Victorious Secularists Face Challenge to Form Government in Tunisiai
X
Henry Ridgwell
October 30, 2014 11:39 PM
Official results from Tunisia show the Islamist Ennahda party has failed to win the second free election since the so-called "Arab Spring" uprising in 2011. Ennahda, which handed power to a government of technocrats pending the elections, lost out to the secular party Nidaa Tounes. Henry Ridgwell reports from London that the relatively peaceful poll offers some hope in a volatile region.
Video

Video Victorious Secularists Face Challenge to Form Government in Tunisia

Official results from Tunisia show the Islamist Ennahda party has failed to win the second free election since the so-called "Arab Spring" uprising in 2011. Ennahda, which handed power to a government of technocrats pending the elections, lost out to the secular party Nidaa Tounes. Henry Ridgwell reports from London that the relatively peaceful poll offers some hope in a volatile region.
Video

Video Africa Tells its Story Through Fashion

In Africa, Fashion Week is a riot of colors, shapes, patterns and fabrics - against the backdrop of its ongoing struggle between nature and its fast-growing urban edge. How do these ideas translate into needle and thread? VOA’s Anita Powell visited this year’s Mercedes Benz Fashion Week Africa in Johannesburg to find out.
Video

Video Smugglers Offer Cheap Passage From Turkey to Syria

Smugglers in Turkey offer a relatively cheap passage across the border into Syria. Ankara has stepped up efforts to stem the flow of foreign fighters who want to join Islamic State militants fighting for control of the Syrian border city of Kobani. But porous borders and border guards who can be bribed make illegal border crossings quite easy. Zlatica Hoke has more.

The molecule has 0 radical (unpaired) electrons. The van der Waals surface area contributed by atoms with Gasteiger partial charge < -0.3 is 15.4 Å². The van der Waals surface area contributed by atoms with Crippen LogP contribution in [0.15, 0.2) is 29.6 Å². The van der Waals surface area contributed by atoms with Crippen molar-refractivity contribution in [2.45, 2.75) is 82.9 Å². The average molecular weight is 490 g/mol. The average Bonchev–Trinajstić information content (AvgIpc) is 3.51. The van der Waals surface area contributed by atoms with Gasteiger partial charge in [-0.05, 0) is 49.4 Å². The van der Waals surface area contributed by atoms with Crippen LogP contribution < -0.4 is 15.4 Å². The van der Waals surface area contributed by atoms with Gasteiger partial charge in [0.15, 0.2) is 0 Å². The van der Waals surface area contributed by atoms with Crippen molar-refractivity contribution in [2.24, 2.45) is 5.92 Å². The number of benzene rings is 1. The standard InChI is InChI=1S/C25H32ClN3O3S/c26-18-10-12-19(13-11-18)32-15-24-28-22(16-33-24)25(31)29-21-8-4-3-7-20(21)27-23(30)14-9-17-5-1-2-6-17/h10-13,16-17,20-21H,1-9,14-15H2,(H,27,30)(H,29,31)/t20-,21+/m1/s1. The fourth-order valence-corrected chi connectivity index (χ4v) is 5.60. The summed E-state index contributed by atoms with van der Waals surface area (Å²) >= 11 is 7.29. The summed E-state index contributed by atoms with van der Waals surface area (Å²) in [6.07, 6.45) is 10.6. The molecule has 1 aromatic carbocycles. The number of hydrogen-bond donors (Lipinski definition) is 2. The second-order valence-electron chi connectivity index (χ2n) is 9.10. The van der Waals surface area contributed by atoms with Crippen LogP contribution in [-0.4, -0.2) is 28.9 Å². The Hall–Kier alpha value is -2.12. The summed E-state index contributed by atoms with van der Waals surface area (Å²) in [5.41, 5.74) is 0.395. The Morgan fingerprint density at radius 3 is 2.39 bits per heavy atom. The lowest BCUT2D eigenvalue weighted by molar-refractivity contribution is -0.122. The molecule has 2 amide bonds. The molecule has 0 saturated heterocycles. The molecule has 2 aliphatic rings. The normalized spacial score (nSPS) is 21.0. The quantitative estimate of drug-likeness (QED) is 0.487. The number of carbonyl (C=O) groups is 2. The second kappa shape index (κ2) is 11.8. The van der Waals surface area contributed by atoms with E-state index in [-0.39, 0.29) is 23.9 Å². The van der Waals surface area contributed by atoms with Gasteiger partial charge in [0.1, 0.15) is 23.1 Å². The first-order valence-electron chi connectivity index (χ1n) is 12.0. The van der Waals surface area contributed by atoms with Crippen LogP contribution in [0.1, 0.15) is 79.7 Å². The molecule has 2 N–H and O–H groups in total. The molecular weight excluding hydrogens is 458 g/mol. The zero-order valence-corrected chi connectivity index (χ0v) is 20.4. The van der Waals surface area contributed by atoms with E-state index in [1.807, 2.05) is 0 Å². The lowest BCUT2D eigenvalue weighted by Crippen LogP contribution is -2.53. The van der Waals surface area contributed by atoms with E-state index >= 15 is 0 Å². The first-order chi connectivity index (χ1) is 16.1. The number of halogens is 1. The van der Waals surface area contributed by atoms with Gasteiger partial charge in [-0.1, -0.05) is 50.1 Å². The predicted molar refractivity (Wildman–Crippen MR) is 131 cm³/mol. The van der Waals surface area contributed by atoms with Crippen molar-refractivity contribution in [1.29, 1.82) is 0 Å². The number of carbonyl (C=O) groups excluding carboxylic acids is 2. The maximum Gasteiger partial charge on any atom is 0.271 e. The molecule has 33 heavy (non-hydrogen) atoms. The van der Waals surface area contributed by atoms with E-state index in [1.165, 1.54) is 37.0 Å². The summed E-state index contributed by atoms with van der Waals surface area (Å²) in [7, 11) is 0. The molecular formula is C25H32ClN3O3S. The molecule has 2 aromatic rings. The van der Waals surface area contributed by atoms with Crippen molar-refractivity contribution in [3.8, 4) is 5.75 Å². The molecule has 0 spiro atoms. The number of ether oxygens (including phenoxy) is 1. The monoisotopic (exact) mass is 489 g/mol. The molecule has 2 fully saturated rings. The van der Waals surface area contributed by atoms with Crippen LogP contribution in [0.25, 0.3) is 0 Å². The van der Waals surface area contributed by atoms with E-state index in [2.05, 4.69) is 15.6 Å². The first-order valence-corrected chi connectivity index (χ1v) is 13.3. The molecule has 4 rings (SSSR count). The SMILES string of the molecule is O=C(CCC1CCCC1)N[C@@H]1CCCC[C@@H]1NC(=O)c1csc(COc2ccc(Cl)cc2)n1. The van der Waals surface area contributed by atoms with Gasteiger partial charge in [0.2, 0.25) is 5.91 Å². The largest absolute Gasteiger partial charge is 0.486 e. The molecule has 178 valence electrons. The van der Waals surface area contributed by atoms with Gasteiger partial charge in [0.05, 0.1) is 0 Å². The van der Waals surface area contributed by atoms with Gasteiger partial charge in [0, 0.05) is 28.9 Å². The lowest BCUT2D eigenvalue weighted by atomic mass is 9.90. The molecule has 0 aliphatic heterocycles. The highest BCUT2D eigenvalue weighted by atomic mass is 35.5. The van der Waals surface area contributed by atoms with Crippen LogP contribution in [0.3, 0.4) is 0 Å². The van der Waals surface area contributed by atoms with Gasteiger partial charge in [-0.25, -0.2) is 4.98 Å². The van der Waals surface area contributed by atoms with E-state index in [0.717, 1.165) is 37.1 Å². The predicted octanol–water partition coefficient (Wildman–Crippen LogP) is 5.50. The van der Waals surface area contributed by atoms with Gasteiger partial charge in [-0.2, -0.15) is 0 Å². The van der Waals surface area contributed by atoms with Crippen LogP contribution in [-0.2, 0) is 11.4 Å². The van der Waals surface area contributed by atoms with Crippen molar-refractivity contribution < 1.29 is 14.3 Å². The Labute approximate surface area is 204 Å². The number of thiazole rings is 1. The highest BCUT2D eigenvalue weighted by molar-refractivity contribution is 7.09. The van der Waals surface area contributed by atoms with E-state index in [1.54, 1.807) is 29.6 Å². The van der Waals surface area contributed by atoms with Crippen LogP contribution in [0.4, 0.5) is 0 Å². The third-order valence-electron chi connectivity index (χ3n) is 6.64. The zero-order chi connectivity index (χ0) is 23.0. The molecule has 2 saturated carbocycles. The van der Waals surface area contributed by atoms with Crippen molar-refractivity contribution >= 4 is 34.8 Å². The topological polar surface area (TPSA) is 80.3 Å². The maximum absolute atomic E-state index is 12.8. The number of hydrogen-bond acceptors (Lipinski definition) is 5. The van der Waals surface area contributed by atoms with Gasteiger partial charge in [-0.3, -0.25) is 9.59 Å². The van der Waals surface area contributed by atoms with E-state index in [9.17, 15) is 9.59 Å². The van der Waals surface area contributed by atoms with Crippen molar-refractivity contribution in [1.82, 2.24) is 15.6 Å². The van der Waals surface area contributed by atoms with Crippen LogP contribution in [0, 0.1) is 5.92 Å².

Video

Video China Political Meeting Seeks to Improve Rule of Law

China’s communist leaders will host a top level political meeting this week, called the Fourth Plenum, and for the first time in the party’s history, rule of law will be a key item on the agenda. Analysts and Chinese media reports say the meetings could see the approval of long-awaited measures aimed at giving courts more independence and include steps to enhance an already aggressive and high-reaching anti-corruption drive. VOA’s Bill Ide has more from Beijing.
Video

Video After Decades of Pressure, Luxembourg Drops Bank Secrecy Rules

European Union finance ministers have reached a breakthrough agreement that will make it more difficult for tax cheats to hide their money. The new legislation, which had been blocked for years by countries with a reputation as tax havens, was approved last week after Luxembourg and Austria agreed to lift their vetoes. But as Mil Arcega reports, it doesn’t mean tax cheats have run out of places to keep their money hidden.
Video

Video Kobani Refugees Welcome, Turkey Criticizes, US Airdrop

Residents of Kobani in northern Syria have welcomed the airdrop of weapons, ammunition and medicine to Kurdish militia who are resisting the seizure of their city by Islamic State militants. The Turkish government, however, has criticized the operation. VOA’s Scott Bobb reports from southeastern Turkey, across the border from Kobani.

All About America

AppleAndroid